Entertainment » Theatre

Gypsy

by Robert Nesti
EDGE National Arts & Entertainment Editor
Wednesday Sep 6, 2017
Leigh Barrett in "Gypsy" at the Lyric Stage.
Leigh Barrett in "Gypsy" at the Lyric Stage.  

When "Gypsy" opened in 1959, it was subtitled "a musical fable," one with a hard, if true lesson at its center: that the child becomes the parent. It sometimes seems lost in more lavish productions of this musical, which chronicles the last days of vaudeville as seen through the eyes of the young Gypsy Rose Lee; but in the splendid, vest-pocket staging at the Lyric Stage, the interpersonal dynamics never get lost in the show business cavalcade. That truth is achingly realized in this production's final moments in which a mother and daughter reverse their roles.

That mother is, of course, Rose - one of the handful of roles that tested musical theater actresses for decades since Ethel Merman stormed through the role 58 years ago. She is, in short, the stage mother to end all stage mothers who stops at nothing to further the careers of her daughters, specifically Baby June, a ghastly Shirley Temple-wannabe who headlines the act that travels the country in the 1920s. Rose dismisses her other daughter Louise, consigning her to being the front end of a cow costume in one of the hilarious pastiches of god-awful vaudeville acts (wonderfully performed here by some delightfully hammy child actors).

How diminutive Louise becomes Gypsy Rose Lee, the highest paid stripper in burlesque history, makes up the narrative to Arthur Laurents' book, which is easily one of the best written for the musical theater. Not only does Laurents capture the hard-edge of show business, he creates a character in Rose full of rich contradictions - warm, manipulative and driven by an all-consuming force that engulfs everyone around her. At one point she's described as a "frontier woman without a frontier," and it takes an actress of unusual resolve to capture her craven determination.

Leigh Barrett conveys that hunger. Her Rose is steely, to be sure - how can she not be? And she belts some of beltiest songs (by Jule Styne and Stephen Sondheim) ever written for a musical with confident aplomb. But what she does best is expose Rose's soft side. Her romantic scenes with Steven Barkhimer, who plays her romantic interest Herbie, have a lovely authenticity. She brings the role a warmth and charm that brings to mind what Tyne Daley brought to the role in one of the numerous, celebrated revivals of the show over the years. I had seen Barrett perform the role a few years ago when I didn't feel she quite got it. Not the case here - she nails Rose and it is a joy to watch.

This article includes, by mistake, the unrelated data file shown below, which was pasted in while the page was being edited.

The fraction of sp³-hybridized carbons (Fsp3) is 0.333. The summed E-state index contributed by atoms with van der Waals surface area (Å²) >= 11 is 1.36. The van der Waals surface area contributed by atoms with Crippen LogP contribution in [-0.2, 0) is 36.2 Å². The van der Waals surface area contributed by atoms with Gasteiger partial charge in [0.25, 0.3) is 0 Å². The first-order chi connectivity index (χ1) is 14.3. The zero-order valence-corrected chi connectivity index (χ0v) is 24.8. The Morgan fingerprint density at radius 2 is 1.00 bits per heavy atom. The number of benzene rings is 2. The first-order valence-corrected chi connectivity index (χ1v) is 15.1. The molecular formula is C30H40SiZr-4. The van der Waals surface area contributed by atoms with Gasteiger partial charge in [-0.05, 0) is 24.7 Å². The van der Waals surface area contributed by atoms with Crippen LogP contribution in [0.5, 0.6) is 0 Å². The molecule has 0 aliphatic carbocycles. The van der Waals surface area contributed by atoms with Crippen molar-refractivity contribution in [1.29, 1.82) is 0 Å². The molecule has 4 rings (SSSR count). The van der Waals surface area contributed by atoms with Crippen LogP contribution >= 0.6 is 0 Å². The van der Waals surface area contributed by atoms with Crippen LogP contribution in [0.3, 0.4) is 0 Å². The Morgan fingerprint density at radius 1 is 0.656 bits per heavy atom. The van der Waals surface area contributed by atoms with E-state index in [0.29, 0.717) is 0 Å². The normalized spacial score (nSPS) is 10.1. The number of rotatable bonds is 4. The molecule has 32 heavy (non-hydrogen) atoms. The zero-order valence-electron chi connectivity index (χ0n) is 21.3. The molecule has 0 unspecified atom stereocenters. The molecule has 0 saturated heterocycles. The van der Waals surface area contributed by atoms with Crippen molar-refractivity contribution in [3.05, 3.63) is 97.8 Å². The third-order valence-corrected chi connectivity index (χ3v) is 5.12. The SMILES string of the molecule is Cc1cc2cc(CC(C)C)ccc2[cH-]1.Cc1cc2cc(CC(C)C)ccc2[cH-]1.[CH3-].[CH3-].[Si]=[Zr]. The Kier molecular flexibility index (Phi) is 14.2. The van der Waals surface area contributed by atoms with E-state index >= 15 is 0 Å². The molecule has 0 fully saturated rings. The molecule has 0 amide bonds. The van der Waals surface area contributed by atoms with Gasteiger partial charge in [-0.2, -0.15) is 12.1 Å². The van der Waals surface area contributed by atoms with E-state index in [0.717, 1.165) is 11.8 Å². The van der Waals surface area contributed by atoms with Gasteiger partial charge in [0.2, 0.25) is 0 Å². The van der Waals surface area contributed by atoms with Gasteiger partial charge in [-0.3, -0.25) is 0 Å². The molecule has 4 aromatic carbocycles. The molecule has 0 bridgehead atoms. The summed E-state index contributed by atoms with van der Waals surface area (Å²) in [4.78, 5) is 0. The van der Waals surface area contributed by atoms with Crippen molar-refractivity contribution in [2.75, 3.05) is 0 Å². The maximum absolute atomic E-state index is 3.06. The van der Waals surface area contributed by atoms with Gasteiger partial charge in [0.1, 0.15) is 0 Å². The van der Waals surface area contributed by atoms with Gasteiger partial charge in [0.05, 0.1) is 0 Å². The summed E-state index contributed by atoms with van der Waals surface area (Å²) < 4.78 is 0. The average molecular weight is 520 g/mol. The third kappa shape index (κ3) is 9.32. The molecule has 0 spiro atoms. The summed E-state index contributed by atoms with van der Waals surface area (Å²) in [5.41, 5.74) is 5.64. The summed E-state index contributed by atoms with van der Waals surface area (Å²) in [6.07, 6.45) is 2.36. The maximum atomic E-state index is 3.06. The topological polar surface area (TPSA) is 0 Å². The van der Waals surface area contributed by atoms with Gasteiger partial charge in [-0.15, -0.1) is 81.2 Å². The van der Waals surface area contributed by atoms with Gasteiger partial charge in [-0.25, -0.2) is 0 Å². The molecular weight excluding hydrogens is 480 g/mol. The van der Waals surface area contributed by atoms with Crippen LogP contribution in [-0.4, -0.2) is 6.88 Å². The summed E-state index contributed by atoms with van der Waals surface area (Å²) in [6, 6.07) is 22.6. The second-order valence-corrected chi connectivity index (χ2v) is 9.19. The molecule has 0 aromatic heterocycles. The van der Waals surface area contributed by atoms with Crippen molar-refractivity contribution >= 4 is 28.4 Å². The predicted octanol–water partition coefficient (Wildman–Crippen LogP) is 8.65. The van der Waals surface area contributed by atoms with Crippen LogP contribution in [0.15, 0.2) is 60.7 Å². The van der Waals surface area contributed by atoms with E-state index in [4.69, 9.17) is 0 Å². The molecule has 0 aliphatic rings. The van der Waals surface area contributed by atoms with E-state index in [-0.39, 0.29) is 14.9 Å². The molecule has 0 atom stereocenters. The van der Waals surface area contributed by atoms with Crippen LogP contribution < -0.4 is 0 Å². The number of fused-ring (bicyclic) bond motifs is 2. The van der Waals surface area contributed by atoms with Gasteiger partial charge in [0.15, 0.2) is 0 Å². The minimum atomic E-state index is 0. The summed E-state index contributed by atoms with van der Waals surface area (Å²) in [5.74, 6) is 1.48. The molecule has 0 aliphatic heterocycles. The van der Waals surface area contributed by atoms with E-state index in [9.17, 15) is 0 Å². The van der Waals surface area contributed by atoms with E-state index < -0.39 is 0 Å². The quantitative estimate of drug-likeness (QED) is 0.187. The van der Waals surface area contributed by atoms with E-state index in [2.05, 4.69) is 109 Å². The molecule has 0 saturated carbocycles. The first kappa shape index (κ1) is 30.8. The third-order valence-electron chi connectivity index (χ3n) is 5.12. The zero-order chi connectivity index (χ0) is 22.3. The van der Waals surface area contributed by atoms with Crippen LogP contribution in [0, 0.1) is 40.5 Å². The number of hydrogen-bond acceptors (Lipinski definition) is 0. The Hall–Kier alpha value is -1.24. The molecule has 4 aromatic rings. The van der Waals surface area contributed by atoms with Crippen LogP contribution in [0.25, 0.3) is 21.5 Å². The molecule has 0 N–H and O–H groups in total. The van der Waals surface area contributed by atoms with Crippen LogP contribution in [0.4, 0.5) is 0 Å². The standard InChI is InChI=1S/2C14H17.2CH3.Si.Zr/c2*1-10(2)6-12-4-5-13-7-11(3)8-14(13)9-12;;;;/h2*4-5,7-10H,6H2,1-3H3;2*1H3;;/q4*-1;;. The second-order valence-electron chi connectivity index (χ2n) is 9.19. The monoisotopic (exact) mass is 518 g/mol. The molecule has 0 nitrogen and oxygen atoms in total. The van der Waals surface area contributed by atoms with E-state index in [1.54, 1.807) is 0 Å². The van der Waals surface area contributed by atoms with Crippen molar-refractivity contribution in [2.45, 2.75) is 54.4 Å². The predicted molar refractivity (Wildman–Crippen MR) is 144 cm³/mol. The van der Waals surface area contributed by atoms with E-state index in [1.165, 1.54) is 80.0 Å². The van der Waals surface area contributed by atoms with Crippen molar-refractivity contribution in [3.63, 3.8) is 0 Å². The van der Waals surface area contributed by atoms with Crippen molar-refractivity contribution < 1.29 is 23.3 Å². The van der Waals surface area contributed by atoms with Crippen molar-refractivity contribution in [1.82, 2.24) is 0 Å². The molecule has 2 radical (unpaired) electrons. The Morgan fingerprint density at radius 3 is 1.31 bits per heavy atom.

What is also a joy to watch is the work of director-choreographer Rachel Bertone, who directs this production with style and insight. In the first act her choreography of the vaudeville numbers is campy fun, and in the second when Louise emerges as Gypsy Rose Lee, her strip has just right prurient edge; but what makes her staging so distinctive is how smoothly she integrates movement throughout. From the addition of dance to the overture to cleverly-staged scene changes, Bertone never lets her production lag. And she also keenly understands the interpersonal dynamics, which makes the final scenes so dramatic.

One of the other joys of "Gypsy" is how it showcases a number of supporting roles with show-stopping numbers. Margot Anderson-Song epitomizes the sheer awfulness (and fun) of Baby June in her vaudeville turns; Brady Miller conveys the dreams of a young dancer with a sleekly realized "All I Need Is The Girl," and, of course, Kathy St. George, Jordan Clark and Shannon Lee Jones stop the show cold as the trio of strippers who offer Louise the ABCs of stripping in "You Gotta Have a Gimmick." St. George is also put to good use in the first act as a bitchy secretary who confronts Rose; and Jones charms as a hilarious Tesse Tura. Stephen Barkhimer is just right as the always available Herbie, and Kirsten Salpini capably transforms mousy Louise into the ravishing Gypsy.

Janie E. Howland's designs, notably her decaying proscenium that frames the stage and her use of curtains, are a model for small productions such as this one - handsome to the eye and nicely scaled to the production's demands. It is augmented by Franklin Meissner, Jr.'s often shadowy lighting and Rafael Jaen's droll period costumes. The able musical direction by Dan Rodriguez captures the score's brassy edge with a small backstage band that sounds twice its size.

But this production, which continues through October 8, belongs to Leigh Barrett. She understands Rose's desperation, but can't control it. And as her delusional dreams push her forward, Barrett makes you believe that they just might come true. When they don't, and Rose must confront her life, the musical climaxes with a searing, heartbreaking musical soliloquy that would be daunting for most performers. Barrett makes it look easy and brings chills as her world collapses around her. The happy news at the Lyric is that "Gypsy" remains a great musical, thrillingly realized in this intimate production.

"Gypsy" continues through October 8, at the Lyric Stage, 140 Clarendon Street, Boston, MA. For further information, visit the Lyric Stage website.

Robert Nesti can be reached at rnesti@edgemedianetwork.com.


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